The Lowdown on Canned Wine

Beer comes in cans. Cider and hard seltzers come in cans. There is even a market for canned cocktails that include various kinds of hard liquor. So, it’s only natural that the wine industry would follow suit and also offer imbibers the option to drink wine from a can...but is this canned wine actually good?

Canned Wine is Convenient 

Sure, the wines might taste good and are light-weight and convenient for on-the-go activities, but when it comes to quality and time-honored tradition, canned wine doesn’t live up. When you think about wine, a bottle is the first thing that pops into your mind, right? The bottle is synonymous with wine, it’s been packaged this way for centuries upon centuries! 

At SYLTBAR, we value tradition and quality. Much of the reason why we are able to produce such high-quality natural wine is because of the vessel in which the wine is kept: the glass bottle. As we mentioned in our blog about the weight of our bottles, that heavy-duty glass is the entire reason we are able to produce a wine without any added chemicals for preservation. Wine is put in glass bottles so that it is protected against sunlight, fluorescent light and heat that could alter its flavor and appearance. A glass bottle also allows wine to age and develop deeper nuances over time. It cannot do this in a can. The shelf life of canned wine is much less than that of a bottle, only about a year. After a while, due to chemicals that could be present within the aluminum, the wine could very well just taste...off. 

Canned Wine CANNOT be prosecco

Now let’s talk more about canned Prosecco. Do not be fooled — canned Prosecco does not exist! Yes, you will find white wine, red wine, rosé wine and sparkling wine in a can, but if you ever see a canned product marketed as Prosecco, it is not a true Prosecco. Prosecco can never be served on tap either, i.e., poured from a keg. 

The European law governing the name of Prosecco is very clear: “Prosecco DOC wine can only be sold in the bottle, the art. 8 rules of the Prosecco DOC, recognized at the European level (Ministerial decree 17 July 2009), established that ‘DOC (registered designation of origin) <<Prosecco>> wine shall be marketed exclusively in traditional glass bottles.’”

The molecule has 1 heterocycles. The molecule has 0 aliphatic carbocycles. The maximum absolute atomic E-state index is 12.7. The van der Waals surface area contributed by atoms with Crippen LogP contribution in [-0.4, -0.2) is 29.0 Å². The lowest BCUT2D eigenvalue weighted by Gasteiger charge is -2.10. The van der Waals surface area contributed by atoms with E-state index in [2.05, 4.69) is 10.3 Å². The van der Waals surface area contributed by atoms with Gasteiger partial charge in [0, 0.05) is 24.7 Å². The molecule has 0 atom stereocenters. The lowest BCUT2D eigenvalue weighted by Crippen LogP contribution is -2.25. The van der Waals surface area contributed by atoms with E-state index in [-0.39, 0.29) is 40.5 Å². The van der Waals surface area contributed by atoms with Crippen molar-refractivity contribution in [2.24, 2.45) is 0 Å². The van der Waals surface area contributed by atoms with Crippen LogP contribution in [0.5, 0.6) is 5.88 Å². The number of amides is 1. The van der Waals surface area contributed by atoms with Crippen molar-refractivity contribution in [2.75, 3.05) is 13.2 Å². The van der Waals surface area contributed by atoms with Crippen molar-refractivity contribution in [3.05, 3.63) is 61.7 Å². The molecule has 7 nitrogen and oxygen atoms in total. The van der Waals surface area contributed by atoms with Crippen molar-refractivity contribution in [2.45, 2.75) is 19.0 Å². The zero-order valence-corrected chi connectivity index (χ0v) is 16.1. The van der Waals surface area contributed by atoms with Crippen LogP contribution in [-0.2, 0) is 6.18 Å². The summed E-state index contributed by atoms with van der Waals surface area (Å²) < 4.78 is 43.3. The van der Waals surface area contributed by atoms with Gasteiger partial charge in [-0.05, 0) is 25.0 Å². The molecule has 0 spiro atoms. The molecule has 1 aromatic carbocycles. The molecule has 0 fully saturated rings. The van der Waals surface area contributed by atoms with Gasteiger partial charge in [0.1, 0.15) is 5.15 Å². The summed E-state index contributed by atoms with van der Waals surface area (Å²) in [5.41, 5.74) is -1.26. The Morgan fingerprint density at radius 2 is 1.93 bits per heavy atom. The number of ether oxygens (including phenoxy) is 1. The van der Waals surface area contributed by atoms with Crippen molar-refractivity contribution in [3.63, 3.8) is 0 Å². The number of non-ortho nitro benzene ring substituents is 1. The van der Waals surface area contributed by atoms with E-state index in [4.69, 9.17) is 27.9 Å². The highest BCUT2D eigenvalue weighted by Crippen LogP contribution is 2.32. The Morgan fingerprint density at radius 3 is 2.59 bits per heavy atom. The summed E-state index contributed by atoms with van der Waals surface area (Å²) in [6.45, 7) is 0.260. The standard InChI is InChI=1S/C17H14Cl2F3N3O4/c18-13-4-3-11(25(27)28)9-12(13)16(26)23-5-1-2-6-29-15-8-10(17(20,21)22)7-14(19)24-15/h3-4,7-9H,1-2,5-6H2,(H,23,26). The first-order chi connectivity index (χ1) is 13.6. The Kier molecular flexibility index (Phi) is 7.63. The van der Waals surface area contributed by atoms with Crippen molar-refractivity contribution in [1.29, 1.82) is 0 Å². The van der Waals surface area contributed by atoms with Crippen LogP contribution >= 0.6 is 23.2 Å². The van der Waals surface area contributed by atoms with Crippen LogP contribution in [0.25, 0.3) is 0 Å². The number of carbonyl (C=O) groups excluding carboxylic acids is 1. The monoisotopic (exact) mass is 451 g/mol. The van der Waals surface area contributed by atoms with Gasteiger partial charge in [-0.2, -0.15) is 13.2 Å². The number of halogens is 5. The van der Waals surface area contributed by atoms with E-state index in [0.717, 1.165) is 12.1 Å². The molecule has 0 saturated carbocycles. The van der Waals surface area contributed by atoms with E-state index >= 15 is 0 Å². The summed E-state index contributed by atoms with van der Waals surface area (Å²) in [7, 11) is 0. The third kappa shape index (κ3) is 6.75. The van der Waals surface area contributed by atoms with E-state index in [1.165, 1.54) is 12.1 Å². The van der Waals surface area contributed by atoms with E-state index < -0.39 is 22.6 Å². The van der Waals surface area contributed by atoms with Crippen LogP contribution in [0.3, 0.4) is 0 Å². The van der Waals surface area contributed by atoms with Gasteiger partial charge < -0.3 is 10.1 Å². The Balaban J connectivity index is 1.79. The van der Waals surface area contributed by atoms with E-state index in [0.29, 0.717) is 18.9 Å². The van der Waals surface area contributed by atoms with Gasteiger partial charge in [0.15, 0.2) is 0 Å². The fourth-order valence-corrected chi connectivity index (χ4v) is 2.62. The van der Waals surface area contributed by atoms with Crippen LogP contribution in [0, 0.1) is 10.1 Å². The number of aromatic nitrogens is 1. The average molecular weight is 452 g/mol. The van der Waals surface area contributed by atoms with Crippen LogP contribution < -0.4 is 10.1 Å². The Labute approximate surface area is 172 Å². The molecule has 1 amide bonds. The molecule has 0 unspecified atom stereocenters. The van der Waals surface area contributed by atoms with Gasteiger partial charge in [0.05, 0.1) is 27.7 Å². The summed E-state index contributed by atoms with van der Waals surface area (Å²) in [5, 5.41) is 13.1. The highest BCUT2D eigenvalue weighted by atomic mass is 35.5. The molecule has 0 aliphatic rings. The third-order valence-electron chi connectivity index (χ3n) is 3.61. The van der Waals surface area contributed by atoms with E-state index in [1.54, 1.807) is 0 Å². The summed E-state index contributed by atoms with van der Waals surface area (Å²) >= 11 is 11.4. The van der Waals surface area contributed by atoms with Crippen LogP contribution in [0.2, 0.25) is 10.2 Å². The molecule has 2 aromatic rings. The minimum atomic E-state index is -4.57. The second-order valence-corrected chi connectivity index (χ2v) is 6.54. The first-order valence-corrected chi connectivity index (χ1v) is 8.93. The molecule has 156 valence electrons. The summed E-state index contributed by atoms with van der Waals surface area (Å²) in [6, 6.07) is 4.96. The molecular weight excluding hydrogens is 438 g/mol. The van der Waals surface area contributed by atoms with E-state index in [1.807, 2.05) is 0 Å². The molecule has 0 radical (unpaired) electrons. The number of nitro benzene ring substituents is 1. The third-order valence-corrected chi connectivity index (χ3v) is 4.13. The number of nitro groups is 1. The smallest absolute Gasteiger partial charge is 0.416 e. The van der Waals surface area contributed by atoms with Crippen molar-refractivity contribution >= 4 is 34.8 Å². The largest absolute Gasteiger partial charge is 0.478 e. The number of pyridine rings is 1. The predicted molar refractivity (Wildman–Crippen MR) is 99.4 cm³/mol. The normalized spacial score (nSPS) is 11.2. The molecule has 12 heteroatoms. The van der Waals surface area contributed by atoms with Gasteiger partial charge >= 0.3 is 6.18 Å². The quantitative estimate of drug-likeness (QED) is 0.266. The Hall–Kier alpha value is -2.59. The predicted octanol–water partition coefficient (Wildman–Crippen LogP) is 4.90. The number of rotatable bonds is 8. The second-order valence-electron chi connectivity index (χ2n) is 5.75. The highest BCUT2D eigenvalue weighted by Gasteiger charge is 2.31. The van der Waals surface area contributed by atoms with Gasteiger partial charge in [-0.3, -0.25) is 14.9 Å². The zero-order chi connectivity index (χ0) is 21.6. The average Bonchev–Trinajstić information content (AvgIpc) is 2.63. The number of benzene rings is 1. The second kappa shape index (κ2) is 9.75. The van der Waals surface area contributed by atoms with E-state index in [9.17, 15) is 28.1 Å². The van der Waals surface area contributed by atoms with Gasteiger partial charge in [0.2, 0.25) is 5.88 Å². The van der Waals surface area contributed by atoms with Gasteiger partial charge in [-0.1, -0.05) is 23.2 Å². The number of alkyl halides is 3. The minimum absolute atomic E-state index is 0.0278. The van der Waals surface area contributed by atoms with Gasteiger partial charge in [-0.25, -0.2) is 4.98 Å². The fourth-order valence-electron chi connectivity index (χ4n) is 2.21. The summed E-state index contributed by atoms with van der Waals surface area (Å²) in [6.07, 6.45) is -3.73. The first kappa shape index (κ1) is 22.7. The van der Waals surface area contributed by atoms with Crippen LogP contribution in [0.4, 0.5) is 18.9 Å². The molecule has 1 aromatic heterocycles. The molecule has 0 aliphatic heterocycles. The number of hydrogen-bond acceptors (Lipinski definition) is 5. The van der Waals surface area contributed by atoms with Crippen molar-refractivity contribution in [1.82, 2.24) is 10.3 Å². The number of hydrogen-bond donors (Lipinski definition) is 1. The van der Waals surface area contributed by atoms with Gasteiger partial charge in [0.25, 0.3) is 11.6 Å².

Prosecco is only sold in Glass Bottles

To put it plainly, wine that is legally called Prosecco can only come in a bottle. The wines you find in a can or on tap might be sold as Prosecco, but they are not actually Prosecco. These are just generic sparkling wines trying to pass for Prosecco because this is a name that consumers are familiar with and gravitate toward purchasing. This is misleading, as people think they are buying and drinking Prosecco, when in reality, they are not.

There are strict Italian winemaking guidelines that must be followed in order for a wine to be proven as certified Prosecco. It doesn’t matter where the Prosecco is shipped or consumed, but only that producers follow all of the guidelines put forth at the time of production. On the back of each and every bottle of Mr SYLTBAR, you will find a white sticker with blue texts that proves it is a certified Prosecco. When you drink SYLTBAR, you are certainly getting the real thing!

Not only are you getting a true Italian Prosecco, but it’s also a Prosecco that is incredibly low in sugar, sulfites and calories, 100% naturally produced, and vegan! If Mr SYLTBAR is not already your favorite Prosecco, we can bet it will be now. Time to shop! Shop for Mr SYLTBAR Premium Prosecco online or check out our locator to see where you can find it in local restaurants and retail stores.

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